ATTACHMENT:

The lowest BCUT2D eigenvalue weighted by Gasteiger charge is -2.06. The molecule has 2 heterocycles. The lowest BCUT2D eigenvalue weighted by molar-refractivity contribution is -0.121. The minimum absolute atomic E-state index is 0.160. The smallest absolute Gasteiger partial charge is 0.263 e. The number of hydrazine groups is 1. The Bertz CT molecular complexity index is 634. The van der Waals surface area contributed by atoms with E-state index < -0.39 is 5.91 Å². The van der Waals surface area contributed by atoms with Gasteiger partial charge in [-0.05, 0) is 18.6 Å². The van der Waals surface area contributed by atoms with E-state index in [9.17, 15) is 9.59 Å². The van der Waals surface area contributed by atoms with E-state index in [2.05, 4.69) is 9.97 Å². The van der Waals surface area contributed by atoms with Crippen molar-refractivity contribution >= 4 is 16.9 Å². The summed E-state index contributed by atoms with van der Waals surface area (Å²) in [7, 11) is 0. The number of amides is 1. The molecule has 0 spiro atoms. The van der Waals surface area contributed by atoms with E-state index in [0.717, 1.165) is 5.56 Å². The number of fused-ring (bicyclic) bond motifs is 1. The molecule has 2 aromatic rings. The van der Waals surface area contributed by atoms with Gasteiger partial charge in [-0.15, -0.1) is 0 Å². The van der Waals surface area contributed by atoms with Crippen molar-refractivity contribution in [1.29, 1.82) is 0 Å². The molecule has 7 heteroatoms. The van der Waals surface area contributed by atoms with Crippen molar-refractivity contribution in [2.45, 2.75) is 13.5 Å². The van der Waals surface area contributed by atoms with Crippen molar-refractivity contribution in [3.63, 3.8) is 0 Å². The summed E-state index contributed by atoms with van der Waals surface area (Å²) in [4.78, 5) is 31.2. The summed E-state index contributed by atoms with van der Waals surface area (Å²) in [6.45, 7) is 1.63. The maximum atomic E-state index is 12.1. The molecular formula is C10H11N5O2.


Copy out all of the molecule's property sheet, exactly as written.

The lowest BCUT2D eigenvalue weighted by Gasteiger charge is -2.06. The molecule has 2 heterocycles. The lowest BCUT2D eigenvalue weighted by molar-refractivity contribution is -0.121. The minimum absolute atomic E-state index is 0.160. The smallest absolute Gasteiger partial charge is 0.263 e. The number of hydrazine groups is 1. The Bertz CT molecular complexity index is 634. The van der Waals surface area contributed by atoms with E-state index < -0.39 is 5.91 Å². The van der Waals surface area contributed by atoms with Gasteiger partial charge in [-0.05, 0) is 18.6 Å². The van der Waals surface area contributed by atoms with E-state index in [9.17, 15) is 9.59 Å². The van der Waals surface area contributed by atoms with E-state index in [2.05, 4.69) is 9.97 Å². The van der Waals surface area contributed by atoms with Crippen molar-refractivity contribution >= 4 is 16.9 Å². The summed E-state index contributed by atoms with van der Waals surface area (Å²) in [7, 11) is 0. The number of amides is 1. The molecule has 0 spiro atoms. The van der Waals surface area contributed by atoms with E-state index in [0.717, 1.165) is 5.56 Å². The number of fused-ring (bicyclic) bond motifs is 1. The molecule has 2 aromatic rings. The van der Waals surface area contributed by atoms with Gasteiger partial charge in [-0.15, -0.1) is 0 Å². The van der Waals surface area contributed by atoms with Crippen molar-refractivity contribution in [1.29, 1.82) is 0 Å². The molecule has 7 heteroatoms. The van der Waals surface area contributed by atoms with Crippen molar-refractivity contribution in [2.45, 2.75) is 13.5 Å². The van der Waals surface area contributed by atoms with Crippen molar-refractivity contribution in [3.63, 3.8) is 0 Å². The summed E-state index contributed by atoms with van der Waals surface area (Å²) in [4.78, 5) is 31.2. The summed E-state index contributed by atoms with van der Waals surface area (Å²) in [6.45, 7) is 1.63. The maximum atomic E-state index is 12.1. The molecular formula is C10H11N5O2.